Author Archives: M. A. Salazar

About M. A. Salazar

I am from Los Lunas, New Mexico and I am an enrolled member of the Pueblo of Laguna. I currently attend Haskell Indian Nations University in Lawrence, Kansas. My major is American Indian Studies and after graduating in May of 2012, I plan to attend law school. I want to join the fight for equality and human rights in Indian Country.

My tribe and treaties

Treaties are documents that formalize a nation to nation relationship (Dr. Julia Good Fox, lecture notes, Februrary 15, 2011).

There were over 400 treaties made between Native tribes and the United States. In reality, many of those treaties were fiction.

My Tribe:

There are no treaties between the Pueblo of Laguna and the United States.

Pueblo of Laguna Tribal Government Profile

Pueblo of Laguna Constitution and Bylaws

Peublo of Laguna Tribal Court

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Posted by on March 1, 2011 in Uncategorized


Trust Responsibility, what is it?

The Trust Responsibility is a legal obligation the United States has to protect tribes’ assets and provide services to the Indians.  The United States is the trustee and the tribes are the beneficiaries.  In federal law, Trust obligations include health, education, and other services.  Trust Responsibility is more of an agreement than a welfare program.

Other sources:

Trust Responsibility

The Federal Trust Responsibility In A Self-Determination Era

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Posted by on February 22, 2011 in Uncategorized


My tribe, Pueblo of Laguna

With a population of about 7,700, Laguna Pueblo is one of the largest Keresan pueblos and upon completion of the mission church was recognized as such by the Spanish government on July 4, 1699. Historians believe the ancestors of the pueblo have occupied the Laguna homelands since at least A.D. 1300. Pueblo history teaches the occupation since time immemorial.Laguna Pueblo in New Mexico

The area around the villages produced evidence that archaic Indians lived there as far back as 3000 B.C. As was Acoma, Laguna seems to have been a boundary between the Ancestral Pueblo people to the north and Mogollón cultures to the south. When the Spanish arrived in the 1500s, they found an agrarian lifestyle and sophisticated system of self-governance.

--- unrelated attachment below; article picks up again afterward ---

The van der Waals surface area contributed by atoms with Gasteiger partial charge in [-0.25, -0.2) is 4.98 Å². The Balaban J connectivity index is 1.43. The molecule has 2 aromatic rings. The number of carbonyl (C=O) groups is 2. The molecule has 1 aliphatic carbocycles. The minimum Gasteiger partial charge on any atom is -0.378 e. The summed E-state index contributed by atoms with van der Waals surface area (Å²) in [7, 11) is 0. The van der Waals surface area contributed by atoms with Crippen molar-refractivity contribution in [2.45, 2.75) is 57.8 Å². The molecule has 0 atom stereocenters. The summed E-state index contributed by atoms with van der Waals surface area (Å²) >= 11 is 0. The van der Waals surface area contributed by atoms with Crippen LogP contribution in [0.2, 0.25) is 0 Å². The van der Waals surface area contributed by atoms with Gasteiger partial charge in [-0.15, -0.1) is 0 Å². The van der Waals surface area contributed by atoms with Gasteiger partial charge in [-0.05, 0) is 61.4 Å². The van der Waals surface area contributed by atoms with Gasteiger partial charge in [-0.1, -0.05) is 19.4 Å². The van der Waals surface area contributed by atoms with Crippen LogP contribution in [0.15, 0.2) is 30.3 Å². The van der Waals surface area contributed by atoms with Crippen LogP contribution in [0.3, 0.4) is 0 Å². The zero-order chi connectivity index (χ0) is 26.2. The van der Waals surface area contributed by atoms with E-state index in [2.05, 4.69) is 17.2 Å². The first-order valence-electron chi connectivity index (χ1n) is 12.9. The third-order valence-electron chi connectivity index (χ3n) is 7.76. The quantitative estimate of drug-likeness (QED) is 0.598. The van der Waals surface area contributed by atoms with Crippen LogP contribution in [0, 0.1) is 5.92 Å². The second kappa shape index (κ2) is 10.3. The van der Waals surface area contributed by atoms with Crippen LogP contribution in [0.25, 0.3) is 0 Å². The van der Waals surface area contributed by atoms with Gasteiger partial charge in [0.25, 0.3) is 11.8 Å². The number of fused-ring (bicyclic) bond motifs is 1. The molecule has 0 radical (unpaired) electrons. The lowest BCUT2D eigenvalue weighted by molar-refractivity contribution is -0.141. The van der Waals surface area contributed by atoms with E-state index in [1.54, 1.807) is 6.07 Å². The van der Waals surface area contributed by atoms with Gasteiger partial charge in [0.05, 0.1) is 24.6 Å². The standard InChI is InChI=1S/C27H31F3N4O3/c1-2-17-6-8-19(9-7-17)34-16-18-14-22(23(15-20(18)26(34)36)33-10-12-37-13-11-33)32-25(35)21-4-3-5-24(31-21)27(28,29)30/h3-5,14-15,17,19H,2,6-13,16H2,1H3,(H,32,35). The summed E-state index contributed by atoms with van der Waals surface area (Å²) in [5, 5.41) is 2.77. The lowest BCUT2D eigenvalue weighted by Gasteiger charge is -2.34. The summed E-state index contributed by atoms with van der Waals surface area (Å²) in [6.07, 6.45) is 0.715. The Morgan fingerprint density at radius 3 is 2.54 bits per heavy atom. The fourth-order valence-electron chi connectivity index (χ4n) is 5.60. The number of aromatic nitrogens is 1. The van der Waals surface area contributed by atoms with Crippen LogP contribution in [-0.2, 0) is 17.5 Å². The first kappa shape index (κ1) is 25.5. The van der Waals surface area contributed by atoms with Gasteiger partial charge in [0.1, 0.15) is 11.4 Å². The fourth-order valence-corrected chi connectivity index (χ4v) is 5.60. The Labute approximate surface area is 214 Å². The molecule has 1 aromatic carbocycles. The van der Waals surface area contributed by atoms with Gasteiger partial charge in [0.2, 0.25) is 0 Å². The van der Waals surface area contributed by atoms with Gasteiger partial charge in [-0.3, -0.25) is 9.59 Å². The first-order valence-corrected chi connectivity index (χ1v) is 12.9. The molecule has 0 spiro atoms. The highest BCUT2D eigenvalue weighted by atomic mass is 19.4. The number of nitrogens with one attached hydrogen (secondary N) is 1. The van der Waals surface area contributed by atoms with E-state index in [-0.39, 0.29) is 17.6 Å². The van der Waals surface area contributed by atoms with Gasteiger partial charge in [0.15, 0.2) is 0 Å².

The pueblo consists of six villages (Encinal, Laguna, Mesita, Paguate, Paraje and Seama) with a total population of 3,815 people, according to Census 2000 figures. The pueblo is located 45 miles (71 km) west of Albuquerque off I-40 and 31 miles east of Grants. Each community within the pueblo celebrates its own feast day and on Sept. 19 all the villages celebrate the Feast of St. Joseph. Dances follow a Mass and hundreds of booths native arts and crafts for viewing and purchase.

The rest of the year pottery and other traditional crafts are available from pueblo members in the village, I-40 scenic view (M.M. 114) and the Dancing Eagle Supermarket located at MM 108. This is also the location of the pueblo-operated Dancing Eagle Casino and Travel Center.

The interstate and Historic Route 66 bisect the heart of the 42-square-mile pueblo lands. Visitors are encouraged to visit the St. Joseph/San José Mission Church, which can be seen from I-40.

Please note that photography, sketching and audio/video taping are generally not allowed on Laguna land. Ask any of the village officials if permission can be granted for a limited scope or area.

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Posted by on February 22, 2011 in Uncategorized


This is the kind of comedic relief we need at HINU!

Goin’ Native; The American Indian Comedy Slam, “No Reservations Needed”. Seven Native American Comedians brought together for the first time on one stage. If you want to see this historical comedy show, call your local Indian Casino and ask to speak to a tribal member and ask them to book this show and support live Native American Comedy. If they don’t, who will? Contact them at (424) 245-6223 or at

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Posted by on February 17, 2011 in Uncategorized


5 Key Areas AIS Practitioners Should Know

5 Key Areas
  1. Knowledge of the AIS academic discipline
  2. Knowledge of Federal Indian Policy
  3. General knowledge of contemporary tribal/Indian problems
  4. Tribal language knowledge
  5. Knowledge of Law and Society
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Posted by on February 17, 2011 in Uncategorized